Built by Met-Camm (before the French got their grubby mitts on it), so a worthy successor of the long-lived Class 101, though in reality more like a non-aircon Mk3 coach with a diesel engine underneath. I reckon when these go enthusiasts will be chasing them around for months and will really mourn their passing.
 

hooverboy

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Class 323s are 23m, but can't they go most places (that have wires) due to the steep tapering at the vehicle ends? But more generally, perhaps an 18m vehicle articulated unit would be the way to go - be that a FLIRT or something else? Low floor would be a massive bonus - when the North West was full of low platforms, even the relatively low bottom step on a Pacer came in useful.

the tapering helps, but it would be the inside middle section of the carriage on the inner radius of a curve which might cause some problems.
TBH if they'd have wired bedford-bletchley(and even run to MKC),323's would have been perfect!




Built by Met-Camm (before the French got their grubby mitts on it), so a worthy successor of the long-lived Class 101, though in reality more like a non-aircon Mk3 coach with a diesel engine underneath. I reckon when these go enthusiasts will be chasing them around for months and will really mourn their passing.
to be sure.
I think they still have plenty of life left because they are so useful, but when they pass( like CL37/47 which were also the mainstay of IC and freight alike, and hundreds of them too, they will certainly be missed!)

I saw geoff marshalls HST video from paddington..great video!,HST's will be thought of this way too.just a shame that they couldn't organise matching rakes ,and the original blue+yellow didn't have the paxman-valenta units doing a bit of thrash....that would have been a proper send off!!!
 
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Bletchleyite

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I think they still have plenty of life left because they are so useful, but when they pass( like CL37/47 which were also the mainstay of IC and freight alike, and hundreds of them too, they will certainly be missed!)
They are ideal like nothing else for "long and thin" rural routes - low loadings so the end doors are fine, big windows for the view, incredibly reliable. Just a bit noisy, that's all.
 

hooverboy

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They are ideal like nothing else for "long and thin" rural routes - low loadings so the end doors are fine, big windows for the view, incredibly reliable. Just a bit noisy, that's all.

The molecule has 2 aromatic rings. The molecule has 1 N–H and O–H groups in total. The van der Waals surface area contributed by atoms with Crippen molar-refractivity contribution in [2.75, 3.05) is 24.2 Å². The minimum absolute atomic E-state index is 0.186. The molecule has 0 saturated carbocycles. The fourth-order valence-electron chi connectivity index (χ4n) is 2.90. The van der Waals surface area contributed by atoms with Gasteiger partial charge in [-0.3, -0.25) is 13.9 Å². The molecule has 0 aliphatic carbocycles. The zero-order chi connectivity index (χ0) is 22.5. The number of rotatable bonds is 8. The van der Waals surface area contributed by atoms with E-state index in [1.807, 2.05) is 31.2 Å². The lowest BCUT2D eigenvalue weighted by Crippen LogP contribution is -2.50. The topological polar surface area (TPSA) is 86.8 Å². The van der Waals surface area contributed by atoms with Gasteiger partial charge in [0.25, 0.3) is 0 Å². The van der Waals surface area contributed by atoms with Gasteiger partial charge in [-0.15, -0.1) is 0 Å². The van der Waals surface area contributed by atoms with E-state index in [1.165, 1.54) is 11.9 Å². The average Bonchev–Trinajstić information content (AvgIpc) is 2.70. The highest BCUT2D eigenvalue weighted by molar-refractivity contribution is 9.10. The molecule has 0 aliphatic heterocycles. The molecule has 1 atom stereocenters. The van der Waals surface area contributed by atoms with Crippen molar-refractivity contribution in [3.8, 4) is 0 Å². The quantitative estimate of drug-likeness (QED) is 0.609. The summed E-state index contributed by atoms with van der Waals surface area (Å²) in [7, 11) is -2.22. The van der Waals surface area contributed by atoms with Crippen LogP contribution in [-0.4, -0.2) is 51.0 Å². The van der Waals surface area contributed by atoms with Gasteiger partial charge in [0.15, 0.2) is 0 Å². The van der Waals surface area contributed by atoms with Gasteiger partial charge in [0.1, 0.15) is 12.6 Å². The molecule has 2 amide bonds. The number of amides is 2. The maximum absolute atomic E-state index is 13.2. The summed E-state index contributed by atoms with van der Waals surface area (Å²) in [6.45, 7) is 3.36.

the noise isn't that bad,at least they've got opening windows where you can get a real country air blast of cow**** and diesel!
that's the most fun part of rural train journeys!
 

_toommm_

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They are ideal like nothing else for "long and thin" rural routes - low loadings so the end doors are fine, big windows for the view, incredibly reliable. Just a bit noisy, that's all.
One of the best noises to come out of a train - I always sit in the end of the outer cars to listen to a 323s acceleration and deceleration :D
 

Bletchleyite

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the noise isn't that bad,at least they've got opening windows where you can get a real country air blast of cow**** and diesel!
that's the most fun part of rural train journeys!
One nice thing about 230s (at least the LNR variety) is that they too have opening windows, though I believe there's some kind of Chiltern-style air cooling system (not full aircon) as well.
 

mmh

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There's a couple of answers to that - one of them is that if 172s were suitable for the Vale they would have perhaps ordered two more 2-car sets, and the other is that the 150 and 153 could have been used nearer base due to their unreliability and a cascade released the 2 172s from the existing fleet.

Logic would otherwise be to order two 20m DMUs (brand-new there'd be less need for the spare) but nobody makes them other than Stadler (2-car plus power car FLIRT), and those have only been even an option for a very short time.